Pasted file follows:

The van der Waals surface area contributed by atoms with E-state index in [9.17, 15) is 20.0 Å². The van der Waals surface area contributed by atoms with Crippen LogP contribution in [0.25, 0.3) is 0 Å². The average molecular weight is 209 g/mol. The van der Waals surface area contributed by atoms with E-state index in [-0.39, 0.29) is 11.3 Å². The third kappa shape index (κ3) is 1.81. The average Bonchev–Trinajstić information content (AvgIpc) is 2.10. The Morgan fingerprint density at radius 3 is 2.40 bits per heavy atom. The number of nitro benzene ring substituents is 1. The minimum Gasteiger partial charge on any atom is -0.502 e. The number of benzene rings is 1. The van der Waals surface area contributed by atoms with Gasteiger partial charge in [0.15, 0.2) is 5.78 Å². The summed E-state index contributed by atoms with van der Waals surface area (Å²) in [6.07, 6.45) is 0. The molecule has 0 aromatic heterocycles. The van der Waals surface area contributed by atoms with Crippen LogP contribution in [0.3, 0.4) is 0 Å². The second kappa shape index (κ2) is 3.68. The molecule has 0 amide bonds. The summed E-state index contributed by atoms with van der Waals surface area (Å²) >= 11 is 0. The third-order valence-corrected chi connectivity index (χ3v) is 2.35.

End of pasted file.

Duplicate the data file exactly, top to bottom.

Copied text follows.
The van der Waals surface area contributed by atoms with E-state index in [9.17, 15) is 20.0 Å². The van der Waals surface area contributed by atoms with Crippen LogP contribution in [0.25, 0.3) is 0 Å². The average molecular weight is 209 g/mol. The van der Waals surface area contributed by atoms with E-state index in [-0.39, 0.29) is 11.3 Å². The third kappa shape index (κ3) is 1.81. The average Bonchev–Trinajstić information content (AvgIpc) is 2.10. The Morgan fingerprint density at radius 3 is 2.40 bits per heavy atom. The number of nitro benzene ring substituents is 1. The minimum Gasteiger partial charge on any atom is -0.502 e. The number of benzene rings is 1. The van der Waals surface area contributed by atoms with Gasteiger partial charge in [0.15, 0.2) is 5.78 Å². The summed E-state index contributed by atoms with van der Waals surface area (Å²) in [6.07, 6.45) is 0. The molecule has 0 aromatic heterocycles. The van der Waals surface area contributed by atoms with Crippen LogP contribution in [0.3, 0.4) is 0 Å². The second kappa shape index (κ2) is 3.68. The molecule has 0 amide bonds. The summed E-state index contributed by atoms with van der Waals surface area (Å²) >= 11 is 0. The third-order valence-corrected chi connectivity index (χ3v) is 2.35.